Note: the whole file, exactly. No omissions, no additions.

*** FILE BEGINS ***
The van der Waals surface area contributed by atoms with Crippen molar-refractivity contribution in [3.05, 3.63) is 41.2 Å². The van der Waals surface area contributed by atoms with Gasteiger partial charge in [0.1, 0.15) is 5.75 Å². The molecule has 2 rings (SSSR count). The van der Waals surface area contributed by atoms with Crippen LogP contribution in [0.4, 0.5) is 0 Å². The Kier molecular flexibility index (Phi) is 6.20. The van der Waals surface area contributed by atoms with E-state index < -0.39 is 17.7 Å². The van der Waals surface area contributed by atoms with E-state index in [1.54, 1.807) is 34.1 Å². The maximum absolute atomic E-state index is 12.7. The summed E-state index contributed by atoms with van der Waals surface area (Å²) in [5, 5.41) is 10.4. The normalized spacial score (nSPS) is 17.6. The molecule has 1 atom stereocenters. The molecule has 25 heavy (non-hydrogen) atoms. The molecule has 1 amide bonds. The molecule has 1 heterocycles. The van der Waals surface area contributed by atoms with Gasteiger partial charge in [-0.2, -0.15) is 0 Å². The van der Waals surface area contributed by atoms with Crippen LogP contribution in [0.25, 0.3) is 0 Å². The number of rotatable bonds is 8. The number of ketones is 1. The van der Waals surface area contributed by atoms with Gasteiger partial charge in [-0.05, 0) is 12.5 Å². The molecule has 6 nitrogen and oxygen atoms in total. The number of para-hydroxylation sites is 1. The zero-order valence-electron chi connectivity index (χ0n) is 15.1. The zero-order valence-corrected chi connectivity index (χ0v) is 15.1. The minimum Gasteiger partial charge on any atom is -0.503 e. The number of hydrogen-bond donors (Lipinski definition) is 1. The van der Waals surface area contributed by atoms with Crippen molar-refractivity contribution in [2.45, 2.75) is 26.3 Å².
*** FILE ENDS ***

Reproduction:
The van der Waals surface area contributed by atoms with Crippen molar-refractivity contribution in [3.05, 3.63) is 41.2 Å². The van der Waals surface area contributed by atoms with Gasteiger partial charge in [0.1, 0.15) is 5.75 Å². The molecule has 2 rings (SSSR count). The van der Waals surface area contributed by atoms with Crippen LogP contribution in [0.4, 0.5) is 0 Å². The Kier molecular flexibility index (Phi) is 6.20. The van der Waals surface area contributed by atoms with E-state index < -0.39 is 17.7 Å². The van der Waals surface area contributed by atoms with E-state index in [1.54, 1.807) is 34.1 Å². The maximum absolute atomic E-state index is 12.7. The summed E-state index contributed by atoms with van der Waals surface area (Å²) in [5, 5.41) is 10.4. The normalized spacial score (nSPS) is 17.6. The molecule has 1 atom stereocenters. The molecule has 25 heavy (non-hydrogen) atoms. The molecule has 1 amide bonds. The molecule has 1 heterocycles. The van der Waals surface area contributed by atoms with Gasteiger partial charge in [-0.2, -0.15) is 0 Å². The van der Waals surface area contributed by atoms with Crippen LogP contribution in [0.25, 0.3) is 0 Å². The number of rotatable bonds is 8. The number of ketones is 1. The van der Waals surface area contributed by atoms with Gasteiger partial charge in [-0.05, 0) is 12.5 Å². The molecule has 6 nitrogen and oxygen atoms in total. The number of para-hydroxylation sites is 1. The zero-order valence-electron chi connectivity index (χ0n) is 15.1. The zero-order valence-corrected chi connectivity index (χ0v) is 15.1. The minimum Gasteiger partial charge on any atom is -0.503 e. The number of hydrogen-bond donors (Lipinski definition) is 1. The van der Waals surface area contributed by atoms with Crippen molar-refractivity contribution in [2.45, 2.75) is 26.3 Å².